Title: Musical Interlude

Author: UWKthe002

Word Count: 2,282

Summary: After a storm puts House's iPod out of action, he finds a different way to get his music fix.

Warnings: AU, House/Wilson pre-Slash; probably OOC as well. One shot.

Authoress Note: This is my first attempt at a 'House' fic. I probably don't have the characters down very well, but it's the best I could do – I've only seen the first season. Enjoy! Also - I'm sorry for the poor fomatting, but I'm not very good with these sorts of things...


House liked storms well enough – they did whatever they wanted, regardless of protocol or "appropriate bedside manner." House pursed his lips, eyes flashing with the flicker of late autumn lightning.

Cuddy had nailed him – again – for inappropriate behavior during clinic hours. The half hour tirade was only survivable because, 1) she had been wearing an extremely fetching, low-cut blouse, and 2) because House had managed to sneak one of his iPod headphones into his ear. He would have attempted his portable television as well, but figured that she was only on anger level 3 – enough to glance over a white cord trailing down the side of his neck and mysteriously disappearing into his jacket, but not quite enough to look over an episode of "General Hospital."

This storm was promising to be really entertaining, too. It was already close enough for the thunder to shake the windows, and the rain was coming down hard and heavy. A flash of lightning lit the entire room, followed almost immediately by another roll of thunder. House glanced longingly at his iPod. The battery had run out just as Cuddy had huffily dismissed him from her office. He was regretting his choice of having decided to listen to it now – he really wanted a baseline blaring to match the intensity nature was putting out.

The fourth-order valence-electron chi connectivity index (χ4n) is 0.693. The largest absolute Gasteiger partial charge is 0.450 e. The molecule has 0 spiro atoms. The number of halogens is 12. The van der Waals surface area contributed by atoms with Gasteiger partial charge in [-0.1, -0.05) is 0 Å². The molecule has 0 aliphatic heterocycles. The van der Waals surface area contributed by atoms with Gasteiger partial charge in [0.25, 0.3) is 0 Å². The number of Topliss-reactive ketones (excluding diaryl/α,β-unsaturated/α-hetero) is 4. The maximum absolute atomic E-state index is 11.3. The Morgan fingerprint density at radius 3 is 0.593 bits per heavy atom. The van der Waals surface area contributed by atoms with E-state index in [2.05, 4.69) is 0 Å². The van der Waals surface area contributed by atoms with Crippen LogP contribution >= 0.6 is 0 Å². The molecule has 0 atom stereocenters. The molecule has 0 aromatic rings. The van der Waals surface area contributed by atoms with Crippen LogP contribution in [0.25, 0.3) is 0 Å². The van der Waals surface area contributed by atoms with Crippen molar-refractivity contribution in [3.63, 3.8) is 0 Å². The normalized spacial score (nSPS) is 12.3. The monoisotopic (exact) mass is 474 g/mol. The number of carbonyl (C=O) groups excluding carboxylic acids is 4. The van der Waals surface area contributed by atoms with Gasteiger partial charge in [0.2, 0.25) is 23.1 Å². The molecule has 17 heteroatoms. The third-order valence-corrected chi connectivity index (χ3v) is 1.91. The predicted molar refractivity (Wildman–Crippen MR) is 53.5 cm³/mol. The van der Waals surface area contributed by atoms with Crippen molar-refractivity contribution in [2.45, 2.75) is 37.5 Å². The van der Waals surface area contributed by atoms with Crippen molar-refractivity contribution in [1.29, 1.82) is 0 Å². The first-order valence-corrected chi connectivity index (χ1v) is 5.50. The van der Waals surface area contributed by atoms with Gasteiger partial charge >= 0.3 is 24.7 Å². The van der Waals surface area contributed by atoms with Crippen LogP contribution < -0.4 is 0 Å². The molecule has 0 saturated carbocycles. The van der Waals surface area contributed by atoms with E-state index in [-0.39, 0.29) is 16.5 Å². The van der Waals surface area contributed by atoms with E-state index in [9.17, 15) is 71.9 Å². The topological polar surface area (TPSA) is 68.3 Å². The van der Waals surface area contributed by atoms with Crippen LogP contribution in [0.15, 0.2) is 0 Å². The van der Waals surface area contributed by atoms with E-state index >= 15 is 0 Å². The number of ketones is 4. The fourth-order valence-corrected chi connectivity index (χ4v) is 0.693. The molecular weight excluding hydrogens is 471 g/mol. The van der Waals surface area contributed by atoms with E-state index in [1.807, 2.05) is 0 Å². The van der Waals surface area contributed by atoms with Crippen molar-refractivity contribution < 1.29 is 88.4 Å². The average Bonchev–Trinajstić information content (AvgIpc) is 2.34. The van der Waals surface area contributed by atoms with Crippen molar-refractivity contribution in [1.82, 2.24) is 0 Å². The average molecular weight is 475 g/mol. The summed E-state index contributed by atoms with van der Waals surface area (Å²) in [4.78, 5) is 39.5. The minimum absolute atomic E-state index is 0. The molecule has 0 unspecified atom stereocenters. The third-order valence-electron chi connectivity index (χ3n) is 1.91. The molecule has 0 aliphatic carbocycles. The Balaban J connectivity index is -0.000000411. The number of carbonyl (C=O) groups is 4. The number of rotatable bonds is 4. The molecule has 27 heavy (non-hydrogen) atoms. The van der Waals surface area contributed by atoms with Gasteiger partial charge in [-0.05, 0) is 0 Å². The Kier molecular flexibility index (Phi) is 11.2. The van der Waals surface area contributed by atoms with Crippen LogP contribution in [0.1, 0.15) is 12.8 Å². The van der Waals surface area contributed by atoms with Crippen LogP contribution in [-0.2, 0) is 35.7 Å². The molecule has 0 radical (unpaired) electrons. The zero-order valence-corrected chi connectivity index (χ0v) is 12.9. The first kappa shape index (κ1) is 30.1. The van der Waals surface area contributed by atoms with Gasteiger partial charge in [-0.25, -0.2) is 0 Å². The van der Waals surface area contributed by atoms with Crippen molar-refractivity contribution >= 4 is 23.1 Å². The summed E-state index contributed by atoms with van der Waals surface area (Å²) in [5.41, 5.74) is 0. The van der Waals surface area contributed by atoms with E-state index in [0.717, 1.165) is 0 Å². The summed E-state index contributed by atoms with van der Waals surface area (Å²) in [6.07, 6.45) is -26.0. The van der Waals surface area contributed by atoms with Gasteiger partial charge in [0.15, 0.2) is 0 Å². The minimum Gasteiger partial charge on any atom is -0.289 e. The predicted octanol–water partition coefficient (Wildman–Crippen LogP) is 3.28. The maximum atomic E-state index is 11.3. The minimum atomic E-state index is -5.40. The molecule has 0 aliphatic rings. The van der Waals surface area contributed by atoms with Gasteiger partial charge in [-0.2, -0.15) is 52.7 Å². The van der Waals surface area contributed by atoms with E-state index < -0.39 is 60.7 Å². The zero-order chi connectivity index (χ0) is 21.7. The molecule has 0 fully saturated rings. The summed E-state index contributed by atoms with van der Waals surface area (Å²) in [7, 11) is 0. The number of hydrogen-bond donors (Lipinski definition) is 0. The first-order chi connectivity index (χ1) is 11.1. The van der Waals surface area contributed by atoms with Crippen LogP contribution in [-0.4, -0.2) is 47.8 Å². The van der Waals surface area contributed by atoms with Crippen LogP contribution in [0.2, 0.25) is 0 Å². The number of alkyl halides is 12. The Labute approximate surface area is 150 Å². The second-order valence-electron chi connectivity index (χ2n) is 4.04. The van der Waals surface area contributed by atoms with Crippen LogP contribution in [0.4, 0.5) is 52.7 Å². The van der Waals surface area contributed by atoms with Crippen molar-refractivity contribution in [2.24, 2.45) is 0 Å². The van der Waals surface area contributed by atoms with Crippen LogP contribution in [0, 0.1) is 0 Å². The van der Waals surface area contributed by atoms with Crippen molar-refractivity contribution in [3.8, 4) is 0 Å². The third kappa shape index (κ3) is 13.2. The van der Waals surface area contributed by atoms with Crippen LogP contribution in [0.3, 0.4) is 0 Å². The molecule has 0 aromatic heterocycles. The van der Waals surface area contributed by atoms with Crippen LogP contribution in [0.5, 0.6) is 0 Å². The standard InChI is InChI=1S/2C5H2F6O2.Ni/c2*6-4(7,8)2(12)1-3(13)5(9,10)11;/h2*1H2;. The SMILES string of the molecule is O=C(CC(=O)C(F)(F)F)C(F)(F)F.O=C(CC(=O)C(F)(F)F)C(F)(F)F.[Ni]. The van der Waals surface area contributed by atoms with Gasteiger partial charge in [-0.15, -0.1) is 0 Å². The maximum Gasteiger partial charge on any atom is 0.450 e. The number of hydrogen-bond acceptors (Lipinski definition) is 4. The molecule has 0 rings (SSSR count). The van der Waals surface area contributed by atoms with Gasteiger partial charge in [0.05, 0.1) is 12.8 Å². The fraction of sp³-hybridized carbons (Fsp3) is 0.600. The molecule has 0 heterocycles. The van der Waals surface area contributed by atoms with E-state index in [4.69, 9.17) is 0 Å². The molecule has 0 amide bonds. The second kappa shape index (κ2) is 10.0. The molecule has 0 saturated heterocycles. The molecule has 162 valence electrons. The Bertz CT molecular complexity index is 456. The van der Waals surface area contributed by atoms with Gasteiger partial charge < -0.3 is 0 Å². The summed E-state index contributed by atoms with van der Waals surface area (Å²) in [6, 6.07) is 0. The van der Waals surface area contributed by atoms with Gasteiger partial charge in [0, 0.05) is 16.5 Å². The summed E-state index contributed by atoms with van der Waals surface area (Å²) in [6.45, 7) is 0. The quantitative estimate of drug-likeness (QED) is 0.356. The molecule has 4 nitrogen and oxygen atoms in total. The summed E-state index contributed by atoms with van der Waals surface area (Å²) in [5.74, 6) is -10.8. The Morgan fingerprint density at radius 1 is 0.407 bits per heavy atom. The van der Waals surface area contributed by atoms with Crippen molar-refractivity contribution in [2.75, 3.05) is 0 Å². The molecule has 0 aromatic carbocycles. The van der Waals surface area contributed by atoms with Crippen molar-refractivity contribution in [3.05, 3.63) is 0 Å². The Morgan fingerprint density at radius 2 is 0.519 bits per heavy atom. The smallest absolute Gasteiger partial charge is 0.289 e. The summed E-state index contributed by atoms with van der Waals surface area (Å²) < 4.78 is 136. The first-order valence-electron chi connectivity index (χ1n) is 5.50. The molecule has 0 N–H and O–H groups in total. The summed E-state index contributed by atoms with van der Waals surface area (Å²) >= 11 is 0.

House had just decided 'full charge be damned,' and reached for out for his beloved iPod when the unthinkable happened.

The thunder and lightning were simultaneous, a sight and sound worthy of Moussorgsky's "Night on Bald Mountain." House could feel every hair on the back of his neck stand on end, electricity humming in the air like a demigod.

The lights flared, a pulse like a sunspot, and just as promptly went out completely.

It was only a few seconds before the backup generator kicked on, but already the scream of scared patients, nurses and doctors filled the air. Quickly enough, a more professional mind kicked in for those on duty, and House watched dully, a little too dazed by nature's little show to be of any help as nurses and doctors began thundering up and down the hall, checking on equipment and calming everyone down. House blinked, and glanced back out the window to the sky. The storm seemed to have reached its climax with that little stunt – all that was left was a soft, contented-seeming rain.